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We manage our exposures and the potential health impacts by identifying risks, maintaining risk profiles for harmful agents, complying with exposure limits and monitoring the health status of our employees. Potentially harmful exposures at our workplaces may include noise, silicon, radon, diesel particulate matter (DPM), nickel and sulphuric mist, coal mine dust and musculoskeletal stressors. The following outlines some of the activities we have undertaken to reduce our occupational exposures.

Silica control at Western Australia Iron Ore (WAIO)

The catchphrase of our education campaign for respirable crystalline silica is, ‘If it’s silica, it’s not just dust!’ The small  size of respirable dust particles allows them to travel all the way to the lower part of the lungs. In the case of silica dust, the build-up of these particles over 10–30 years causes fluid build-up and scar tissue in the lungs, cutting down the ability to breathe. This is called silicosis.

In the past six years, we have dramatically reduced our exposures by adopting wet drilling practices and continuing our focus on reducing potential exposure to silica dust. Further work to identify and examine causes of dust generation and measures to educate and raise awareness have continued to reduce our potential exposures.

An example of this work was a real time study into dust monitoring, where we aimed to identify likely causes of dust generation and how we could apply further controls. A combination of dust monitors worn by drillers and ‘offsiders’ and video recording to pinpoint the activities during a monitored ‘spike’, helped to identify the source of dust, the timing, how far the dust spread and who was affected.

The study showed specific activities, besides drilling, that generated dust and could result in potential exposure to silica. As a result, we provided further education to raise awareness about activities that generate dust and how to minimise potential exposure and increased the requirement for P2 dust masks as an interim measure until we can further reduce exposures to an acceptable level.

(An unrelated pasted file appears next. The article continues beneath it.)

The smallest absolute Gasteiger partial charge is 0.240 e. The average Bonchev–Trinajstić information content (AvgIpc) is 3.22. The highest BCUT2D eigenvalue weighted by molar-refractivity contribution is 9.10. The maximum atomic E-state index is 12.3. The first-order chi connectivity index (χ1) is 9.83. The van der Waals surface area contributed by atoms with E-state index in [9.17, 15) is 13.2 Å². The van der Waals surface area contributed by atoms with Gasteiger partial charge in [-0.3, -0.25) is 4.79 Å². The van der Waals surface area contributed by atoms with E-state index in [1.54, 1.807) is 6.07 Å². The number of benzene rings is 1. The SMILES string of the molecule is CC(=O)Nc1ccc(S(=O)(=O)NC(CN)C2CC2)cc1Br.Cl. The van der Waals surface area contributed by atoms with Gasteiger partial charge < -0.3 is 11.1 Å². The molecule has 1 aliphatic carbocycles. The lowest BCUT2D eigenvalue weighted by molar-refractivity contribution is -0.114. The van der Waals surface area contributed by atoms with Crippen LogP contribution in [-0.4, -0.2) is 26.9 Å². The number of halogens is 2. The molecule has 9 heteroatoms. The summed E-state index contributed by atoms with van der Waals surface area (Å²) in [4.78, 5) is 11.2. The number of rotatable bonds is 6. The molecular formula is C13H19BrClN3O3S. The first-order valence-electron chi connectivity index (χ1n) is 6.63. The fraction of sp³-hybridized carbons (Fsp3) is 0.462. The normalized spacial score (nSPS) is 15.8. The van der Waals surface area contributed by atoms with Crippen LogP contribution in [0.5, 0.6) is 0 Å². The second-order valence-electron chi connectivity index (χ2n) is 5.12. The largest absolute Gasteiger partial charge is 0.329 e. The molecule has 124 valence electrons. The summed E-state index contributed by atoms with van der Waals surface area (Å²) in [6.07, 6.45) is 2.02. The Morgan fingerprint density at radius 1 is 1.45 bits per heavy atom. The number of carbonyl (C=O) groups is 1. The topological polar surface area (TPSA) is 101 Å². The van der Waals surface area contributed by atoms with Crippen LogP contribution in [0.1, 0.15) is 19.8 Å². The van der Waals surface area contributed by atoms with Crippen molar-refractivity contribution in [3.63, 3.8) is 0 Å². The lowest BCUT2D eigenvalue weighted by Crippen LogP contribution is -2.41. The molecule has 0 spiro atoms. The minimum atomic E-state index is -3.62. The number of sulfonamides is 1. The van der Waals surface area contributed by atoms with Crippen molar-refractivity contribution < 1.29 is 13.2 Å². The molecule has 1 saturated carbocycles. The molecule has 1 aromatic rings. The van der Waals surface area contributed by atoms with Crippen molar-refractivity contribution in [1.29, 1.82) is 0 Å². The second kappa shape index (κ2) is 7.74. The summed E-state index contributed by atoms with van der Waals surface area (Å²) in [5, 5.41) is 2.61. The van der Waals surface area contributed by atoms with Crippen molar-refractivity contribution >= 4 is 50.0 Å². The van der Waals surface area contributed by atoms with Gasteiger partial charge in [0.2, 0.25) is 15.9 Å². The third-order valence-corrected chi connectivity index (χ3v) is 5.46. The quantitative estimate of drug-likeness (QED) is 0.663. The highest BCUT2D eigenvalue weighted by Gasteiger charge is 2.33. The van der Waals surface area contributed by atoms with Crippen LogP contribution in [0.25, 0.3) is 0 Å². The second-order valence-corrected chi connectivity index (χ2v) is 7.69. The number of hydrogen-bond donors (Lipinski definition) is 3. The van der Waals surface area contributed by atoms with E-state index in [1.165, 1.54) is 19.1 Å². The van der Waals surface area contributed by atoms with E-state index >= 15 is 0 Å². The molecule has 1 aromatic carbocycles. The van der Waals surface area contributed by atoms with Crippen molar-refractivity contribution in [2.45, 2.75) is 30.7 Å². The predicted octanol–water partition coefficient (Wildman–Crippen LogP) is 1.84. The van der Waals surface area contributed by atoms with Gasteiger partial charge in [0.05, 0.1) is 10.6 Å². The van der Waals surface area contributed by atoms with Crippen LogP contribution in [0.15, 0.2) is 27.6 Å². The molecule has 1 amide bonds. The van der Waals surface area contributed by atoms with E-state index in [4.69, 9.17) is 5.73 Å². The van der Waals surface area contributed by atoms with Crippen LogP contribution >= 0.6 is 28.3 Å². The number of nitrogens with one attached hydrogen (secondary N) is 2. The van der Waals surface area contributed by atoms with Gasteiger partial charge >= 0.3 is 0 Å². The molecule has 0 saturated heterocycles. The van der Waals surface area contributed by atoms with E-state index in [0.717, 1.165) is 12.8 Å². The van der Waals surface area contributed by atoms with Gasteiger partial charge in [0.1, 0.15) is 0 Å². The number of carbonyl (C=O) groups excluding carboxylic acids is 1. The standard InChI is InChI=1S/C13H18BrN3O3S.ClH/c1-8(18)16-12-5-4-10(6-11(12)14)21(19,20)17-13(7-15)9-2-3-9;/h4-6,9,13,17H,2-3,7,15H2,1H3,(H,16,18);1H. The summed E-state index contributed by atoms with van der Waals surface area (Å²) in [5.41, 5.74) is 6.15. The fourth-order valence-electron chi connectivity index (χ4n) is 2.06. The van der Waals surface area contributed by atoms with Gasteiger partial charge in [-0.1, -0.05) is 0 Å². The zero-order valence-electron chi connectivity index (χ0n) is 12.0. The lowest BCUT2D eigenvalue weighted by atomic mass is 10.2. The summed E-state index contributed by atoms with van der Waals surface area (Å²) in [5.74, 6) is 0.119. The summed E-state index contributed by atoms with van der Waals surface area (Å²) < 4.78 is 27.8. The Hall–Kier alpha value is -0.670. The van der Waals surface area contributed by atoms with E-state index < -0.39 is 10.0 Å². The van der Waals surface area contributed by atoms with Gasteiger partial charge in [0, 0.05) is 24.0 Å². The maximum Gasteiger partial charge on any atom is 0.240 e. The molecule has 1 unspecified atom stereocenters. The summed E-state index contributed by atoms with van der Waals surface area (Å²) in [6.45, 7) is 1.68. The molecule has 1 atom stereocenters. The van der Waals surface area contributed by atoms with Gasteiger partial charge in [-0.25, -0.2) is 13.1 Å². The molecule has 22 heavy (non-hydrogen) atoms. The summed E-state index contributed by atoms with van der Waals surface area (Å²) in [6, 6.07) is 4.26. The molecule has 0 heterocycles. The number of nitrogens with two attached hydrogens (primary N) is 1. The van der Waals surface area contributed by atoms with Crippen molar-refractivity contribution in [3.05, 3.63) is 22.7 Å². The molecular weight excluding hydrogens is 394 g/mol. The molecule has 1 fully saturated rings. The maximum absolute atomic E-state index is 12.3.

Change to diesel exhaust limit at Olympic Dam

Prolonged exposure to DPM from diesel engine exhaust can lead to short-term and long-term health impacts and recent health studies suggested that there are health risks from diesel exhaust at lower levels than indicated by previous research. In response, we are taking a precautionary approach by reducing our occupational exposure limit from 0.1 mg/m3 to the lowest level technically feasible. This work has been initiated voluntarily by BHP Billiton and applies across all of our operations.

At our Olympic Dam operations, the changes include a requirement for personnel to wear respiratory protective equipment (RPE or dust masks) in designated areas of underground mines. Further activities to reduce diesel exhaust exposure include:

  • using high-quality, low-sulphur diesel fuel;
  • exploring improved engine design and exhaust treatment;
  • replacing older diesel equipment with new technologies;
  • replacing open cabin machinery and vehicles with enclosed cabin equipment with fitted air filtration;
  • measuring cabin air pressure to ensure the cabin continues to provide effective protection;
  • installing diesel exhaust filtration devices to heavy underground machinery;
  • verifying the effectiveness of exhaust treatment by measuring raw exhaust emissions;
  • ventilating mine areas where diesel equipment is in use.

Acid mist control at our Copper operation in Chile

Electrowinning is the process used to recover metals from a liquid solution using an electric current. The electrowinning process generates acid mist, potentially exposing people working inside the tankhouse to a carcinogenic health risk. Our Escondida operation has significantly reduced a potential health risk for employees at the electrowinning tankhouse by:

  • using a surfactant to minimise the generation of acid mist;
  • covering the liquid solution with balls to prevent mist escaping;
  • covering the liquid solution with hoods to capture any escaping mist and having an automatic washing system to ensure optimum hood performance is maintained;
  • using positive air pressure respirators for workers in the tank house.

The performance of the respirators was verified by testing acid mist levels inside and outside the respirator.

These controls have reduced exposures to less than a quarter of our occupational exposure limit for acid mist.

Mitigating harmful noise at our Shenzi production platform

In Petroleum operations, many offshore workers face ambient noise levels that can potentially cause permanent hearing loss. Noise abatement strategies and personal protective equipment (PPE) are required and BHP Billiton uses site-specific design strategies to reduce noise below potentially harmful levels when combined with PPE. Our Shenzi platform in the Gulf of Mexico presents greater than average noise management challenges, making it a test bed for control strategies.

A current project successfully reduced the noise levels by ten decibels, a significant achievement that, combined with PPE, safeguards our workers against potential hearing loss. (Note that the decibel scale is logarithmic, therefore a ten-point noise difference reflects a tenfold change.)

Working closely with the vendor, we developed a solution that involved multi-layer insulation around the noisy piping. A similar approach was taken to address the noise issue with the main generators, with our design team collaborating with a range of suppliers to create a cost-effective fit-for-purpose solution.

Managing controls for potential exposures (PDF 199 kb)

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